"Kent was also very clear about the strange relationship between Drosselmeier and [the adult] Clara. That it is very important that you see the adult Clara acting as well. I spoke with both Mara Vinson and Casey Herd, the adult Clara and Nutcracker, to make sure they knew that it was important to get the facial expressions so it would help tell the story."
My favorite "Nutcracker" moment was seeing Kent Stowell dance Drosselmeier during his last season as artistic director at PNB; I love your photo of him swirling his coat around him. What was your favorite "Nutcracker" moment in 2004?
"I would have to agree with you. I watched Kent for years teaching the role to the Drosselmeiers, and I always thought he did it the best. They never went as far as he did - he really knew what the role needed. I feel that the book is extra special for the single reason: Kent is the Drosselmeier."
What are some of your future projects?
"Along with my dedication to create great imagery for my 'family' at PNB, I have regular work with Het Nationale Ballet (Dutch National Ballet) here in Amsterdam and have current and future projects with Royal Ballet of Flanders, Stuttgart Ballet, Boston Ballet and English National Ballet in London.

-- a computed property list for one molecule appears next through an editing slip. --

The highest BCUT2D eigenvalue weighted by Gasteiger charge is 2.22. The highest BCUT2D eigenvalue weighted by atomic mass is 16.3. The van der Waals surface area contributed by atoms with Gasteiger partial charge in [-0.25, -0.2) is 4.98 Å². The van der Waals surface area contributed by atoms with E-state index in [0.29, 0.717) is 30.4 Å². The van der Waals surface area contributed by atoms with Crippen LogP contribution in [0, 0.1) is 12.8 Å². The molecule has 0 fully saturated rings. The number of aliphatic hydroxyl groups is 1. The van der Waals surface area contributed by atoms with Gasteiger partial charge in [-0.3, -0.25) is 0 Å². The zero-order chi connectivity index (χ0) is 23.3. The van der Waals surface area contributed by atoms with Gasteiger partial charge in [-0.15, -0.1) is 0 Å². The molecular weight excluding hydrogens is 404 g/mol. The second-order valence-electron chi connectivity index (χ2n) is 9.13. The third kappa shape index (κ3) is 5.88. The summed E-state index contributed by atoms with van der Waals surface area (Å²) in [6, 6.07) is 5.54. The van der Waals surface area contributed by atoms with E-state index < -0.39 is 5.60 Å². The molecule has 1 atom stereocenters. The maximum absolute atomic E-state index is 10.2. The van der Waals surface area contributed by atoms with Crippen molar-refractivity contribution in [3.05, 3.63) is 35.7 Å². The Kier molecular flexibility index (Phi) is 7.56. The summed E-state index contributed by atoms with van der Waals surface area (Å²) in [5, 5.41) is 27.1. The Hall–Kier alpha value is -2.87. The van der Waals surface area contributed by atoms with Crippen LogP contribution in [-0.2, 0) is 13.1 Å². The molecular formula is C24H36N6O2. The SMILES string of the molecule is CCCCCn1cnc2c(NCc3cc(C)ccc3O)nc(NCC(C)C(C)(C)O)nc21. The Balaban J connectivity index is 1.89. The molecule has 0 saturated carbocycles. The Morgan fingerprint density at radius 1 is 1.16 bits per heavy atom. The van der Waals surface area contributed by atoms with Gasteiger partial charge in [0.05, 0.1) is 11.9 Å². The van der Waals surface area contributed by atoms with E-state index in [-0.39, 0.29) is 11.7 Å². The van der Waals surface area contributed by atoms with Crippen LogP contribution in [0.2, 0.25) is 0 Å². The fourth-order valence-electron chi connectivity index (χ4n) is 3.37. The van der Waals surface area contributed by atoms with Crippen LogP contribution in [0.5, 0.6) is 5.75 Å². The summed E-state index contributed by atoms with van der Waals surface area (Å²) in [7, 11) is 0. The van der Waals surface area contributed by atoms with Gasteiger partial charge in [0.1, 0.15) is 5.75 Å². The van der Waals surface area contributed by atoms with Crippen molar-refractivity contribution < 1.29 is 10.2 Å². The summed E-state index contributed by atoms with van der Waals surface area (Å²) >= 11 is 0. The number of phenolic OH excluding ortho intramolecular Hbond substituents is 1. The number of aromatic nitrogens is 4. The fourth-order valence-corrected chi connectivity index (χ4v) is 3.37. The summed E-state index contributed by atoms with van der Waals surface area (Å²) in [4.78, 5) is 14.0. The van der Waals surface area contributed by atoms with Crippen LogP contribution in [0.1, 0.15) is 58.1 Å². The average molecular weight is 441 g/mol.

"But I have to say one of the more exciting clients I work with each year is Les Ballets de Monte Carlo, directed by Jean-Christophe Maillot. He has just created a new full-length ballet, "Le Songe" (The Dream), which will première Dec. 27. Being requested by him to do the photography for his new ballet is a real honor. He and his company are astounding and continue to inspire me year after year. Plus spending Christmas and New Year's in Monte Carlo isn't so bad either!"
Rosemary Jones first saw PNB's "Nutcracker" in 1983 and has lost track of how many performances she has seen since. To learn more about Angela Sterling's photography, visit www.angelasterlingphoto.com[[In-content Ad]]